The Regional Plan Association (RPA) is proposing a new public access waterfront trail for the bay which they think will “encourage well-being through active outdoor recreation and by connecting people with history, nature and community.” If built, it would connect a network of different access points and destinations throughout south Queens and Brooklyn.

“There are a lot of things going on in Jamaica Bay right now,” said Robert Freudenberg, director of energy and environmental programs for the RPA. “This paddling program is a tremendous opportunity to start the next phase of using the bay.”

Over 292,000 people live within a mile of Jamaica Bay, and the Gateway receives an average of 3.8 million visitors annually for its variety of recreational uses. The RPA says that there has been a growing interest in paddling on the bay, though only 6,700 people used it for the sport in 2014.

The “Paddling the Bay” trail, as it is called, and would encompass Jamaica Bay as far east as Idlewild Park, near JFK airport, to as far west as Dead Horse Bay in Brooklyn. It would consist of five smaller trails: Dead Horse Trail, Airfield Trail, North Channel Trail, Rockaway Bayside Trail and the Wildlife Trail. These trails would connect paddlers to things such as restaurants, parks and bike trails among other recreational activities.

The organization has outlined about five different access point in Queens that already exist but are looking to add some to complete the trail route they proposed. Existing ones consist of Rockaway Point Yacht Club, Riis Landing, Bayswater, Idlewild and Rockaway Jet Ski, part of Thai Rock.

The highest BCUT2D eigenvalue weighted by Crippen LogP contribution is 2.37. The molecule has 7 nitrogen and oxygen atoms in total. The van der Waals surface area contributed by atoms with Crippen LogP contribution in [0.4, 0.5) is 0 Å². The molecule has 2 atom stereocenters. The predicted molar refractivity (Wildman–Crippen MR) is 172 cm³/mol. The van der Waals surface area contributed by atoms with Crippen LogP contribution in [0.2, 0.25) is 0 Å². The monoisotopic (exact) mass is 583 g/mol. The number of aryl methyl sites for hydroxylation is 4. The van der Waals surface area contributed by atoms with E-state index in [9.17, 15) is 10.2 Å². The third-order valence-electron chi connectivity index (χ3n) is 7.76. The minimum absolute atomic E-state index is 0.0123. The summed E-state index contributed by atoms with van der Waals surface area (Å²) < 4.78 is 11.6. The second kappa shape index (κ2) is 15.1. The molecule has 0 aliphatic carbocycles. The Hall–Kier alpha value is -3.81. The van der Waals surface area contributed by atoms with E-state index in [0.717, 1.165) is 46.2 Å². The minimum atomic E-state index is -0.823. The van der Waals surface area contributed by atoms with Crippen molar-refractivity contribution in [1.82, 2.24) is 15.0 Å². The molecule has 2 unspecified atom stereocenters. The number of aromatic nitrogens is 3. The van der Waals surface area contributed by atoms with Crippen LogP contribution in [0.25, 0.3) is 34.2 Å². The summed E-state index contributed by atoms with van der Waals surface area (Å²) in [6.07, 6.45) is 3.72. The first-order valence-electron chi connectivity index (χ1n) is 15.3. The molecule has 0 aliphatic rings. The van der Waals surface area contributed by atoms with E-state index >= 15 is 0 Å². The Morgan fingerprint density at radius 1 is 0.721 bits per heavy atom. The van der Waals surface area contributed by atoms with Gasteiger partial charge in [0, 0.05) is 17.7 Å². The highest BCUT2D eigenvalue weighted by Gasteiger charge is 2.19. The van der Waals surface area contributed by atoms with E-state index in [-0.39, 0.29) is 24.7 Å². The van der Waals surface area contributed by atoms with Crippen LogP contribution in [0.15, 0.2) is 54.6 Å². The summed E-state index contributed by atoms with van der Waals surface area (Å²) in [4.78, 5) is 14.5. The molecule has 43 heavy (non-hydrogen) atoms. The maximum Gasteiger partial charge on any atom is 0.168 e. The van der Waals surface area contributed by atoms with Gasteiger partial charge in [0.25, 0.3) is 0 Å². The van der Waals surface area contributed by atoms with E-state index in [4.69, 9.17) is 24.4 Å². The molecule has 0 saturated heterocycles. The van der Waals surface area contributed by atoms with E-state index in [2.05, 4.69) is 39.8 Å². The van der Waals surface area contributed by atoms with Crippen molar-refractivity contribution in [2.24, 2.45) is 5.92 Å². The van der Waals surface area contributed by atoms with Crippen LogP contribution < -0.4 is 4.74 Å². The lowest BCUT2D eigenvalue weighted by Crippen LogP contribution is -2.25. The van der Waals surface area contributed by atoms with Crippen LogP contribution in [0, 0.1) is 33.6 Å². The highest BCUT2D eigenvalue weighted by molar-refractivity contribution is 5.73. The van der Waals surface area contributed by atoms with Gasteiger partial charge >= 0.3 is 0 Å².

Some of the potential areas they are looking at to build access points, if the project were to go through, are at Beach 88th Street, Rockaway Community Park, Belle Harbor and Spring Creek at the southern tip of Howard Beach.

Each of these access points, both existing and potential, would take some type of investment to build out by either upgrading the facility or building totally new infrastructure.

There has been no monitory figure dedicated to what it would take to create the trails at this point. The RPA has given each access point a range of one to four dollar signs to give an estimate of how much money it would cost to upgrade or build out the area. With one symbol the RPA says building the infrastructure would cost thousands of dollars or could be work that may be done through volunteer programs. But where there are three or four dollar signs, costs could go up to the millions.

The RPA said that some of the recent investments that were brought to the Jamaica Bay waterfront, including its water quality and park areas, have given visitors a renewed interest in exploring the land—which is why they believe investing in a water trail is vital to its continued growth.

Though they have designed what they believe it should look like, the trail is not in the construction phase. They are still asking the National Parks Service (NPS) and the NYC Parks Department, two of the owners of most of the land around the gateway, for continued consideration of new dock sites, finding stakeholders and funding opportunities.

The project would have to be taken over and completed by the NPS. There are still multiple ideas for the trails being played with, but the RPA says they want to start getting information to the public regarding the trails to see what they think of the idea.

“The big thing here is that we would like to see what the community and potential users of the trail want to see,” said Freudenberg. “This was a vision we want to get to a reality and we [will] have continued conversations with the community and landowners [regarding the project].”


EXCLUSIVE: $40M Belt Parkway project to benefit Jamaica Bay

| slicata@queenscourier.com

Photo courtesy of the DEP

Hundreds of millions of gallons of raw sewage that now overflow into ecologically fragile Jamaica Bay every year will be diverted to treatment plants under a new project being launched by the Department of Environmental Protection (DEP).